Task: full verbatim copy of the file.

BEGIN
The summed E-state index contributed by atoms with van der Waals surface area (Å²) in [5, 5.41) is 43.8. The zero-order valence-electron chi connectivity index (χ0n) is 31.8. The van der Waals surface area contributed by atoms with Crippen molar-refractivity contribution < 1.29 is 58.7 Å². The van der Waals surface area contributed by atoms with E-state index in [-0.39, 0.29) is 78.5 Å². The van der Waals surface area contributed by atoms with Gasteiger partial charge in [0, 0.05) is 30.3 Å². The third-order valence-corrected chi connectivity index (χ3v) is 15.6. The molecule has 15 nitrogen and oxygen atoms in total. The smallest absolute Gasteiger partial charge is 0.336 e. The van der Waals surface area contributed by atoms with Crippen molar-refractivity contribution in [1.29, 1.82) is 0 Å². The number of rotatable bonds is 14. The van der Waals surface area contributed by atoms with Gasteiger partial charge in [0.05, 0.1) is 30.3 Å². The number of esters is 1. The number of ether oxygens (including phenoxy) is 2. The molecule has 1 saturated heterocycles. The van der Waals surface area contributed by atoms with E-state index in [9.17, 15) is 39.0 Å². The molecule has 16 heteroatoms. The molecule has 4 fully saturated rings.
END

The summed E-state index contributed by atoms with van der Waals surface area (Å²) in [5, 5.41) is 43.8. The zero-order valence-electron chi connectivity index (χ0n) is 31.8. The van der Waals surface area contributed by atoms with Crippen molar-refractivity contribution < 1.29 is 58.7 Å². The van der Waals surface area contributed by atoms with E-state index in [-0.39, 0.29) is 78.5 Å². The van der Waals surface area contributed by atoms with Gasteiger partial charge in [0, 0.05) is 30.3 Å². The third-order valence-corrected chi connectivity index (χ3v) is 15.6. The molecule has 15 nitrogen and oxygen atoms in total. The smallest absolute Gasteiger partial charge is 0.336 e. The van der Waals surface area contributed by atoms with Crippen molar-refractivity contribution in [1.29, 1.82) is 0 Å². The number of rotatable bonds is 14. The van der Waals surface area contributed by atoms with Gasteiger partial charge in [0.05, 0.1) is 30.3 Å². The number of esters is 1. The number of ether oxygens (including phenoxy) is 2. The molecule has 1 saturated heterocycles. The van der Waals surface area contributed by atoms with E-state index in [9.17, 15) is 39.0 Å². The molecule has 16 heteroatoms. The molecule has 4 fully saturated rings.